Results of a study published in Thorax suggest individuals with HIV infection have more rapid lung function decline and a higher risk for chronic obstructive pulmonary disease (COPD) than the general population, particularly those who are current smokers.
Investigators from the Copenhagen Comorbidity in HIV Infection (COCOMO), INSIGHT Strategic Timing of Antiretroviral Treatment (START) Pulmonary Substudy, and Copenhagen General Population Study (CGPS) study groups used pooled data for this analysis. All study participants had undergone spirometry testing twice within the past 2 years. The risk for smoking-associated lung function decline was compared among participants with HIV infection (n=1130) and a cohort of matched control participants (n=2895).
Among participants in the HIV and control cohorts, the mean (SD) age was 46.6 (12.2) and 49.2 (11.2) years (P <.001), 81.9% and 79.8% were men, 70.1% and 99.9% were White (P <.001), and 28.2% and 18.5% were current smokers (P <.001), respectively.
Due to study designs, the follow-up duration was shorter among participants in the HIV vs control cohorts (median, 2.5 vs 10.4 years).
At baseline, the mean measurement of forced expiratory volume in one second (FEV1) was 3.4 L among participants in the HIV cohort and 3.7 L for those in the control cohort (P <.001).
Further comparisons between participants in the HIV vs control cohorts were made after adjustments for age, sex, ethnicity, and smoking status. Results showed the annual rate of FEV1 decline was more rapid among participants with HIV infection (36.4 vs 27.9 mL; adjusted mean difference [aMD], -8.5 mL; P <.001). This more rapid rate of annual FEV1 decline among HIV-positive participants was most pronounced among those who were current smokers (aMD, -16.8 mL; P <.001), with smaller differences noted among those who were former smokers (aMD, -7.2 mL; P =.008), never smokers (aMD, -5.0 mL; P =.023), and White (aMD, -11.9 mL; P <.001).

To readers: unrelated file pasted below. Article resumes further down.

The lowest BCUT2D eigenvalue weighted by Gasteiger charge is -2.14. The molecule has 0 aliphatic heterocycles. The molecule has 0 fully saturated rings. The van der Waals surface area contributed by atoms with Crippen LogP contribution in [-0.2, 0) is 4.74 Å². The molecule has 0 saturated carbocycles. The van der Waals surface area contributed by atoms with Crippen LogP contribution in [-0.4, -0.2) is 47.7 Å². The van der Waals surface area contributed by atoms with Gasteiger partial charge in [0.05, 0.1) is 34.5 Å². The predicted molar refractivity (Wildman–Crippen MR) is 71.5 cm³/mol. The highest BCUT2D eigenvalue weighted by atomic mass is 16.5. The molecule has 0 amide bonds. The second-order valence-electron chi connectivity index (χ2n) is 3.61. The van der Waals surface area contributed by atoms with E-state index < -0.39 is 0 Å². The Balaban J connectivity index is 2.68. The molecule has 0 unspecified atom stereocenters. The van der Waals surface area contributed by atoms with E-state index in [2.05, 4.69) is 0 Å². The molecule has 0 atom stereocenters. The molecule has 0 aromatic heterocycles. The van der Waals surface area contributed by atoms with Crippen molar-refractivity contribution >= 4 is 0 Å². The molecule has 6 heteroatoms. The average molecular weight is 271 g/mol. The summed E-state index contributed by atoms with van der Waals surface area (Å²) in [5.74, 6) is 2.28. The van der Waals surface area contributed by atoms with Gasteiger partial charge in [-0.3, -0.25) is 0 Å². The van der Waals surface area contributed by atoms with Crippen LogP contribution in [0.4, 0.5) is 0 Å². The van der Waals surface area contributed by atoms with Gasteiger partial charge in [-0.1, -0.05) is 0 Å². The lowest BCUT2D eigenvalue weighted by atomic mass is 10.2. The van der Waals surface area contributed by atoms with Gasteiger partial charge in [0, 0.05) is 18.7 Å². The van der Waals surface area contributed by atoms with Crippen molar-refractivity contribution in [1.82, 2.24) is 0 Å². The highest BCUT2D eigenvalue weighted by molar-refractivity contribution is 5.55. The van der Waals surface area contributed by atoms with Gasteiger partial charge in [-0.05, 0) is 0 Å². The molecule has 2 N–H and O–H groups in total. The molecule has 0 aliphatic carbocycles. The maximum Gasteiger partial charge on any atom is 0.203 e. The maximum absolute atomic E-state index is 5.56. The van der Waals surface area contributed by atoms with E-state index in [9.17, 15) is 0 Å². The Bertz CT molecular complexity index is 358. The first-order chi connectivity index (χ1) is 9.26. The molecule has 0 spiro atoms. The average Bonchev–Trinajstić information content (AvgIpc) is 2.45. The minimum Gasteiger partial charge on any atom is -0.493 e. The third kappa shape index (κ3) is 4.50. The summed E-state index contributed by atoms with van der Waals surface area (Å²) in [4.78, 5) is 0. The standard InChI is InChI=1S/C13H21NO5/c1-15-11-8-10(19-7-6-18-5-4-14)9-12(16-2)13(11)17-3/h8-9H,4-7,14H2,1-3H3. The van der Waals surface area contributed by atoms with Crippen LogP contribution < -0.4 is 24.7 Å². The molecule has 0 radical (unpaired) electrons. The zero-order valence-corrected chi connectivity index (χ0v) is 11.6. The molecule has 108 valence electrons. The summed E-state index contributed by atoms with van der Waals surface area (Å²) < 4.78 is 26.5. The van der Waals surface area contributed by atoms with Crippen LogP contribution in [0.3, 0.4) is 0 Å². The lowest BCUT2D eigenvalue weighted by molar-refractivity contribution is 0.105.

Similar results were observed in regard to the annual decline in forced vital capacity (FVC). Compared with control participants, a more rapid rate of FVC decline was observed in HIV-positive participants overall (aMD, -17.7 mL/year; P <.001), as well as among those who were current smokers (aMD, -29.6 mL/year; P <.001), former smokers (aMD, -16.2 mL/year; P <.001), never smokers (aMD, -12.9 mL/year; P <.001), and White (aMD, -21.4 mL/year; P <.001).
Among HIV-positive participants, lower CD4+ nadir count and longer duration of HIV positivity were both significant risk factors for more rapid FEV1 and FVC decline.
The major limitation of this analysis was the difference in follow-up durations between the cohorts.
“These data provide further support that HIV infection is a unique risk factor for COPD, even in never-smoking PLWH [people living with HIV],” the investigators concluded.
Disclosure: Multiple authors declared affiliations with industry. Please see the original reference for a full list of disclosures.
This article originally appeared on Infectious Disease Advisor
Thudium RF, Ronit A, Afzal S, et al. Faster lung function decline in people living with HIV despite adequate treatment: a longitudinal matched cohort study. Thorax. 2023;thoraxjnl-2022-218910. doi:10.1136/thorax-2022-218910